I do not share the view of Gajo Petrović that alienation means non-realization of human potentialities that have already been historically created.80 If that were so primitive man (who actually did realize the potentialities that existed in his time) would indeed have been a non-alienated man, contrary to what Petrović himself says. The following observation by Helmut Fleischer seems to define the problem better: “Some of the relationship of alienation revealed by Marx may be born of previously integrated unities; but in its general anthropological sense, alienation cannot be a loss of something that has already been, in its essentials, previously possessed; the concept must have a forward-looking rather than a backward-looking meaning; it could signify that one lags behind in relation to what is already possible, rather than that one has lost what one once already possessed. For the positive notion (contrasted with that of alienation) of what is proper to man cannot be conceived, according to Marx’s premises, as a Platonic idea or an Aristotelian entelechy, but rather as an anticipation or projection which is rooted in nature and linked with a historical situation, and more. precisely as a completed projection which starts from the horizon of the given social problematic …”81

However, these concepts of “anticipation” and “projection” should not be confined within that of what is already historically possible, as the writer seems to confine them in the first part of the passage quoted. For one of the special features of man’s capacity for anticipation is precisely that he can set himself problems long before the conditions for solving them have matured. The hope of a society free from oppression and exploitation, without class divisions or alienation, could arise in classical antiquity or in the Middle Ages, long before the conditions for creating such a society had become “historically possible.” The fact that this dream could arise gives expression, however, to a subjective awareness of alienation, just as much as it reflects an objective reality. The same is true, mutatis mutandis, of primitive religions.82

Some writers have spoken of a transformation of the primitive Marxist theory of alienation into a “general theory of the fetishistic character of commodities.”83 I do not think this formulation is correct. It is true that Marx reduced human alienation in society based on commodity production essentially to the reification of human and social relations caused by commodity relations. But, in the first place, he made this reduction only so far as the essence of the matter was concerned, and not for all aspects of alienation; for even in bourgeois society the concept of alienation embraces a wider field than that of “reification” or of “commodity fetishism” (e.g., alienation on the plane of consumption, alienation of the individual’s capacities for development, alienation of socially possible knowledge, etc.). And, furthermore, Marx continued to speak of alienation in primitive society, as we see from the Grundrisse passage quoted above, though in that society there was neither commodity production nor, a fortiori, commodity fetishism.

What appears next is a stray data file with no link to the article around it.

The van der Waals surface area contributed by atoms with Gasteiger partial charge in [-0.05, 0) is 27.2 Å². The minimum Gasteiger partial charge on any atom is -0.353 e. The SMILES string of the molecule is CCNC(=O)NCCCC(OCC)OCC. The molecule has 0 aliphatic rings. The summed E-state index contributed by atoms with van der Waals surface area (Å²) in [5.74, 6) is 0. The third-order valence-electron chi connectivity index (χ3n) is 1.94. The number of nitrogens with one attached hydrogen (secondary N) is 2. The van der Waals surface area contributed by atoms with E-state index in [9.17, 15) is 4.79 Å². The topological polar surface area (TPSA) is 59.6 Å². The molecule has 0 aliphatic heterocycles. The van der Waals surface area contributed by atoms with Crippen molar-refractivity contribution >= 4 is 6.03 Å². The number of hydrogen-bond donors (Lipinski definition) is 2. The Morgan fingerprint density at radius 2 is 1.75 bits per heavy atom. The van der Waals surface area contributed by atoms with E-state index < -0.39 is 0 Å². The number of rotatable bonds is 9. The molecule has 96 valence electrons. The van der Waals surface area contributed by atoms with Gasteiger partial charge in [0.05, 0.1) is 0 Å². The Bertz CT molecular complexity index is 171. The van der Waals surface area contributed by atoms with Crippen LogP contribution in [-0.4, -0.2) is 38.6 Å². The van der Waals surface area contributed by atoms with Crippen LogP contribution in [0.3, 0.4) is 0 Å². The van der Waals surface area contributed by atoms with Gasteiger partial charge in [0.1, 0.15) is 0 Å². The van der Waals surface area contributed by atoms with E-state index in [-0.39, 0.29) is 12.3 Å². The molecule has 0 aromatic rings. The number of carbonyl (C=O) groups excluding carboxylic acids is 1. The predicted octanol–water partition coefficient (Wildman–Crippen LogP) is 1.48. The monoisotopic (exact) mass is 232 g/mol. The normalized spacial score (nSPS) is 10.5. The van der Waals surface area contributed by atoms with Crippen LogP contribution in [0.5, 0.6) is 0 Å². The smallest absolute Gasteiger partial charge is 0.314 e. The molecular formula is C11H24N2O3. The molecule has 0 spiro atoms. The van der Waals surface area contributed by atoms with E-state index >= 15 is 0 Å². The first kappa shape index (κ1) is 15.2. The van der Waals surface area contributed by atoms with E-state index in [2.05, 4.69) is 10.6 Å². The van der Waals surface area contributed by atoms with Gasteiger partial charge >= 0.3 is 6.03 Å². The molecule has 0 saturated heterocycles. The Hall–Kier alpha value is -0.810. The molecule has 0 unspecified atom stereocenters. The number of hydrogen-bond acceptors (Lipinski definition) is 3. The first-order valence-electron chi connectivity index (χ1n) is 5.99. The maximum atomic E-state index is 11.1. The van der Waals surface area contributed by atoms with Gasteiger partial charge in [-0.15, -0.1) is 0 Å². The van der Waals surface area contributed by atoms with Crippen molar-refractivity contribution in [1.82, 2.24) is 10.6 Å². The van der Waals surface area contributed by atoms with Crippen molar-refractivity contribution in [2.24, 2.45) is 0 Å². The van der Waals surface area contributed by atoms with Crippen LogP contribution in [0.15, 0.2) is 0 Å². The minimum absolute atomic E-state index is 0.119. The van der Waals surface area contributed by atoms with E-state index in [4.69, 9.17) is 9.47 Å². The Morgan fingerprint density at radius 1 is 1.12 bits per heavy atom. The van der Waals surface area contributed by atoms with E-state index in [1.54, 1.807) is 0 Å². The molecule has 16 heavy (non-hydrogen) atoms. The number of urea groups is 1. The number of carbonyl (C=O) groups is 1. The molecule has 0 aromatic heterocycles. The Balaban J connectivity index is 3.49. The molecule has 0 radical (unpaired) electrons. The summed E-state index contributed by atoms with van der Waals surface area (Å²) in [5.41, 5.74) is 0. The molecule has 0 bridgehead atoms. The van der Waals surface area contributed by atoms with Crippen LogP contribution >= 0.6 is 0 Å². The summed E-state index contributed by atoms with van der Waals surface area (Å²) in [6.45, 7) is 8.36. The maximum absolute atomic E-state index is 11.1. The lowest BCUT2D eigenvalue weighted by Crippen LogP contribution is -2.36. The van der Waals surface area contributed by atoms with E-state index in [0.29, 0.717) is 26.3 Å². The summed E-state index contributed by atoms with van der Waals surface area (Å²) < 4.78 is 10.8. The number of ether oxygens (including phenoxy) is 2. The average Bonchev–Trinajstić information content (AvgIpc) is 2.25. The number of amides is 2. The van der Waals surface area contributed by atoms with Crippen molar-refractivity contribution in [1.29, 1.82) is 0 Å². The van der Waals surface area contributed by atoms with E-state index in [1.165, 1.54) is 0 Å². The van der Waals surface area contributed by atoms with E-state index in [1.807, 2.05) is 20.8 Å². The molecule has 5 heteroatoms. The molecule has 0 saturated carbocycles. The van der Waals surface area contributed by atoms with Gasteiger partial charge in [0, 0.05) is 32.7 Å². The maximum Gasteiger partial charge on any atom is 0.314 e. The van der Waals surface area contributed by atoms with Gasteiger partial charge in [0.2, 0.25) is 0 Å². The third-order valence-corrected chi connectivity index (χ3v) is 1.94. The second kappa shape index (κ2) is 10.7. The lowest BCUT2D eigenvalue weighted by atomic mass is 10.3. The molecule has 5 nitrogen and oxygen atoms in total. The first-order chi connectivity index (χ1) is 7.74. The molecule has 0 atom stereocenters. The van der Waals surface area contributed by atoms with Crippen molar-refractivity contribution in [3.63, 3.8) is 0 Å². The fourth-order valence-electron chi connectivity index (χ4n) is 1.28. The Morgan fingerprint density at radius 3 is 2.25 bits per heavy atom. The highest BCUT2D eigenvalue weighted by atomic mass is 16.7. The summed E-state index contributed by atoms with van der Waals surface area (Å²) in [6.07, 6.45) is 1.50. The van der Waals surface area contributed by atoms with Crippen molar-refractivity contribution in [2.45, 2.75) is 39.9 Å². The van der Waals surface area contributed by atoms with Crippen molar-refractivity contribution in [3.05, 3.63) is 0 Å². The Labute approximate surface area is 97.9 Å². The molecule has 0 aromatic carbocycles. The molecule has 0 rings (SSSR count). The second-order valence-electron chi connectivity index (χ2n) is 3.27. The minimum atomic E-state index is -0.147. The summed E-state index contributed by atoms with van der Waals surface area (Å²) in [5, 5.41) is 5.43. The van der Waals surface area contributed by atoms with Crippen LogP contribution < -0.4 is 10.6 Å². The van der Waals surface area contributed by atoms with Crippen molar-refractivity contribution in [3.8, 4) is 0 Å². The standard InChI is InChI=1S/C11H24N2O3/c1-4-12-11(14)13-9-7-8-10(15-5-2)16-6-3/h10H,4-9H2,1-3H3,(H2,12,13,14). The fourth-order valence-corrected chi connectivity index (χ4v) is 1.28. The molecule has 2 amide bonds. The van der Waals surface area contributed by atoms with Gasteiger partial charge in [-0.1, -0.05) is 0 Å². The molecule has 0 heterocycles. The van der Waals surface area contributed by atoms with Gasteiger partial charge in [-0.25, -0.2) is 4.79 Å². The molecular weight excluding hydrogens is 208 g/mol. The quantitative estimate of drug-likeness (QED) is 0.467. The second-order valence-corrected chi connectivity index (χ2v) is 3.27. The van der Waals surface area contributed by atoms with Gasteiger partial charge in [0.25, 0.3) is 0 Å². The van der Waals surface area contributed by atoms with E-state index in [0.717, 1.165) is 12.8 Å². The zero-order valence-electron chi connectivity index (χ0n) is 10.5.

The social significance of the three mystificating interpretations of the relationship between the Economic and Philosophic Manuscripts and Capital, the three mistaken interpretations of the relationship of the mature Marx with the anthropological concept of alienated labor, can now be better understood. They reflect certain historical conditions and definite social and economic contexts which explain their appearance, over and beyond the accidental fact of the publication of the Manuscripts in 1932.

For the bourgeoisie it is a question, after the remarkable rise of the Marxist-inspired labor movement, of “integrating” Marx by reducing him entirely to Hegel. At the same time, the bourgeoisie tries to “de-fuse” the explosive revolutionary significance of Marx’s teaching in order to integrate him, as “thinker” and “philosopher,” into a capitalist world conceived, if not as the best of worlds, then at any rate as the least bad of all possible worlds.

Reformist social-democracy marches in step with the bourgeoisie. But it has more difficulty in identifying the Marx of the youthful writings with the Marx of Capital. For a long time it strove to hide the revolutionary character of Marx’s work by upholding a mechanistic interpretation: the task of overthrowing the capitalist mode of production was entrusted to the “inexorable development of the productive forces” rather than to the action of the organized proletariat.

When, however, the economic crisis of 1929–1933 and the rise of Fascism showed everyone that there was no inevitable cause-and-effect relationship leading from the undoubted conflict between the level of development of the productive forces and capitalist production relations, on the one hand, to the coming of socialism, on the other, social-democratic ideology was obliged to change its approach. After having for a long time disdained the works of Marx’s youth,84 social-democracy suddenly sought inspiration in them to counterpose an “ethical message” to hopeless capitalist reality, to the socialist revolution for which it had no enthusiasm, and to the degeneration of that revolution in the Soviet Union in the Stalin period, which provided a welcome foil....